This article first appeared in the St. Louis Beacon: July 9, 2008 - It's been more than a year since the local chapter of the ACLU launched "Project Vigilant" in the Fairgrounds Park neighborhood of north St. Louis. This initiative, which issued video cameras to private citizens to record police misconduct, was announced with almost giddy fanfare and garnered widespread press coverage in June 2007.
At the time, self-proclaimed community activists enjoyed their 15 minutes of fame by appearing on local newscasts to relate anecdotal accounts of the endemic police abuse suffered by the beleaguered residents of the area. In fact, I got in on the act when I was invited to appear on KMOV-TV to discuss the program with a representative of the ACLU. To hear him tell it, the neighborhood must have been a garden spot before the cops arrived.
Though much has transpired in the interim, the one thing that hasn't materialized is one inch of videotape documenting any sort of police transgression. Nothing. Zero. Zip. Nada. The mainstream media, afflicted as usual with institutional amnesia, have neglected to report the anti-climatic outcome of the effort. Their audiences are thus left with the vague recollection that the police did something wrong, and the ACLU got on their case. Then again, with Madonna rumored to be dating A-Rod, who has time for boring details like verifiable facts and follow-up coverage?
Just because no video was turned in in the ACLU's target neighborhood, doesn't mean that nobody was shooting. Three people were murdered there in the first five months of this year. Unfortunately, nobody got any of those incidents on camera either. Though we lack cinematic evidence, we can be pretty sure these killings took place because the medical examiner has the corpses. And there are plenty of those to go around.
During the first half of 2008, St. Louis recorded 87 homicides -- a tally that's up 45 percent from a year ago. According to the Bureau of Justice Statistics, approximately two-thirds of all murders involve firearms. That figure holds true locally.
Availing themselves of a $250,000 Department of Justice grant, St. Louis police have just installed a Shotspotter Gunshot Location System in the Wells-Goodfellow neighborhood. Last year, 14 people were slaughtered in that locale just west of Fairgrounds Park. The automated Shotspotter system uses hidden microphones linked to a central computer to pinpoint the exact location of shots fired within a given area. It's in use in 30 American cities.
In an interview published in the Post-Dispatch, the Midwest sales director of Shotspotter, Lynn Barousse, says the system reports 100 - 500 percent more gunfire than does the public. "Lots of people are numb to the sounds of gun violence," he explains, "and therefore ... a lot (of shooting incidents) go unreported ..."
Apparently numb from the sounds of gun violence, state Rep. T.D. El-Amin has called for the governor to mobilize the National Guard to patrol his north St. Louis district -- which, incidentally, includes Fairgrounds Park. While the ACLU searches for rude cops, an elected official advocates martial law in his home town to stem the bloodshed.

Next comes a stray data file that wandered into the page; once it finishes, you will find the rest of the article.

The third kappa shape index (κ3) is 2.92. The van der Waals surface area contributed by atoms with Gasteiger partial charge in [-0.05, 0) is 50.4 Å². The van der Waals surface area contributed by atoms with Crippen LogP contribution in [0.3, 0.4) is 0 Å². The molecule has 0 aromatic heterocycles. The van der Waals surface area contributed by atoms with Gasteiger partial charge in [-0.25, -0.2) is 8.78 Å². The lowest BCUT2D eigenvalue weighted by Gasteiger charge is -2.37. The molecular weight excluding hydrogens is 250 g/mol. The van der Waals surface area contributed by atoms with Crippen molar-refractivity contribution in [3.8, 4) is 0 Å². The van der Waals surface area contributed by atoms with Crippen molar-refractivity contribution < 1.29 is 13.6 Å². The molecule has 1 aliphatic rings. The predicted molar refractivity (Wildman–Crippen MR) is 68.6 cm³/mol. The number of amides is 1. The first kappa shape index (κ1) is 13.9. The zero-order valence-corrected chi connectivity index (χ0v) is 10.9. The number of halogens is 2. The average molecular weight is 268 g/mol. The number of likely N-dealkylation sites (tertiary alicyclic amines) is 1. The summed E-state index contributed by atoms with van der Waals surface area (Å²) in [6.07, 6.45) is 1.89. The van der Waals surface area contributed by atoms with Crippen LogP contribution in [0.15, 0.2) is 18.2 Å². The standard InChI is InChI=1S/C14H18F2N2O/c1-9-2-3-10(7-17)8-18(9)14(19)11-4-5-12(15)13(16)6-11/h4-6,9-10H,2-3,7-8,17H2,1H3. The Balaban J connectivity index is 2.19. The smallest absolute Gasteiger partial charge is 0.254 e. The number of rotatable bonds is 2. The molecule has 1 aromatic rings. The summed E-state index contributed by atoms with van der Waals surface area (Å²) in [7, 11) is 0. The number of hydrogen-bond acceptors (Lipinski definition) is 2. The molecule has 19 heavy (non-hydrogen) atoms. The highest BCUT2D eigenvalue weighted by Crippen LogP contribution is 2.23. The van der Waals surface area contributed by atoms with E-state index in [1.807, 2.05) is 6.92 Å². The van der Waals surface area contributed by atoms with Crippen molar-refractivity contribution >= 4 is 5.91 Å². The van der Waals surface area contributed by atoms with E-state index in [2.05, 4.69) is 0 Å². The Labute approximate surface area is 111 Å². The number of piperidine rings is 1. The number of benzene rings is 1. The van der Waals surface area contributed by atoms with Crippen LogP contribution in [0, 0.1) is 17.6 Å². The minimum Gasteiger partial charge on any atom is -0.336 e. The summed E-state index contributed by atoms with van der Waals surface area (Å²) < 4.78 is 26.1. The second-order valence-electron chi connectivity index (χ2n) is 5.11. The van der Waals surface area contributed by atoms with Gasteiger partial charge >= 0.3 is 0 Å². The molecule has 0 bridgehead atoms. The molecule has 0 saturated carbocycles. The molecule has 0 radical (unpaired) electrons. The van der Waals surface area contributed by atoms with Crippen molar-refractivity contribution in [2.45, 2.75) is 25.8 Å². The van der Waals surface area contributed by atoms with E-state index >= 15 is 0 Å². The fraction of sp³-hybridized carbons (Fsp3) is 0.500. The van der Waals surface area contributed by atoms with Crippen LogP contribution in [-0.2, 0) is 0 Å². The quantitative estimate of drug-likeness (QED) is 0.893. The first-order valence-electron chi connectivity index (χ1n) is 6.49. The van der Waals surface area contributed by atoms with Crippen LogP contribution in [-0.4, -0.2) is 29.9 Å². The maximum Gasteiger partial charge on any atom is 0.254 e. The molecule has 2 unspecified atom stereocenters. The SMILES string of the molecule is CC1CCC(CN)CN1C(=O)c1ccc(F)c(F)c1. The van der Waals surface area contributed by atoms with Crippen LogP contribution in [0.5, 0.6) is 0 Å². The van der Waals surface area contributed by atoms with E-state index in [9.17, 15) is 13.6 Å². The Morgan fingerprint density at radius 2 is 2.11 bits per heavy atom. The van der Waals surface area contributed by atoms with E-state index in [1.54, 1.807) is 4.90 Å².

The FBI reports that 17,034 Americans were murdered in 2006, the last year for which complete statistics are available. At a rate of 5.7 victims per 100,000 residents, that's up marginally from the three years prior but nowhere near the record-setting totals of 1991 when 24,703 citizens (9.8 per 100K) left this mortal coil at the hands of an assailant.
Nobody really knows how many guns are in circulation nationally. Surveys indicate that just less than one-half of U.S. households have firearms, though the reliability of that figure is suspect. The number of people who admit gun ownership, for instance, declines immediately after incidents like the Virginia Tech massacre. It's also likely that a significant number of individuals are unwilling to tell a stranger (the pollster) whether or not they keep guns in their home.
To the extent that the same surveys indicate that the average gun owner has between three and four weapons, if we accept the "almost half of households" estimate as a reasonable minimum, it's a fair guess that there are more guns than adults in this country.
Laws governing firearms ownership vary by locality. Gun enthusiasts make much of the fact that places with strict gun laws tend to have the highest rates of violent crime. From this, they infer that gun laws serve only to disarm honest citizens thus making such crime more likely. In making this argument, they conveniently transpose cause and effect.
Laws are enacted in response to a perceived need. Localities where violence is prevalent are more likely to restrict weapons ownership than are places where violent crime is a rarity. The offending behavior generates the law, not the other way around. The same principle explains why there are so few boating regulations in the Mojave Desert.
The Supreme Court recently joined the national shoot-out by ruling in a 5-4 decision that the Second Amendment confers the right to privately own guns (District of Columbia v. Heller). We'll never know for sure whether the court correctly interpreted the framers' original intent because when they gathered in Philadelphia to draft the Constitution, the ACLU wasn't around to hand out camcorders.
M.W. Guzy, spokesman for the St. Louis sheriff's department, is a former city policeman who writes regularly for the Beacon.